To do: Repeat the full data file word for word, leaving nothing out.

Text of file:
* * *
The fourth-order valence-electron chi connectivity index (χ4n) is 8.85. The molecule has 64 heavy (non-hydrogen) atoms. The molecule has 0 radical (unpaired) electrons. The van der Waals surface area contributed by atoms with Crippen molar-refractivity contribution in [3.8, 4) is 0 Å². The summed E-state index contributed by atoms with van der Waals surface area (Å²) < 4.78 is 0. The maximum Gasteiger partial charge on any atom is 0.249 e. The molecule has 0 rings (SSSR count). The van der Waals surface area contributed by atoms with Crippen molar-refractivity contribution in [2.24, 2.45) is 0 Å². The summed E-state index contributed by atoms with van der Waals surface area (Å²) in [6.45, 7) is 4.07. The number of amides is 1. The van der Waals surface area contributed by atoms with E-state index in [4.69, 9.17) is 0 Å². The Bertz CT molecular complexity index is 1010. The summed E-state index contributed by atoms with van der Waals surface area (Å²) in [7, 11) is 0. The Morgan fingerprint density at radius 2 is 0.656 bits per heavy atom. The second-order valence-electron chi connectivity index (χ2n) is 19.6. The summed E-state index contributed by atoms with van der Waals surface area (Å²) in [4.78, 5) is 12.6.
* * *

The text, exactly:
The fourth-order valence-electron chi connectivity index (χ4n) is 8.85. The molecule has 64 heavy (non-hydrogen) atoms. The molecule has 0 radical (unpaired) electrons. The van der Waals surface area contributed by atoms with Crippen molar-refractivity contribution in [3.8, 4) is 0 Å². The summed E-state index contributed by atoms with van der Waals surface area (Å²) < 4.78 is 0. The maximum Gasteiger partial charge on any atom is 0.249 e. The molecule has 0 rings (SSSR count). The van der Waals surface area contributed by atoms with Crippen molar-refractivity contribution in [2.24, 2.45) is 0 Å². The summed E-state index contributed by atoms with van der Waals surface area (Å²) in [6.45, 7) is 4.07. The number of amides is 1. The van der Waals surface area contributed by atoms with E-state index in [4.69, 9.17) is 0 Å². The Bertz CT molecular complexity index is 1010. The summed E-state index contributed by atoms with van der Waals surface area (Å²) in [7, 11) is 0. The Morgan fingerprint density at radius 2 is 0.656 bits per heavy atom. The second-order valence-electron chi connectivity index (χ2n) is 19.6. The summed E-state index contributed by atoms with van der Waals surface area (Å²) in [4.78, 5) is 12.6.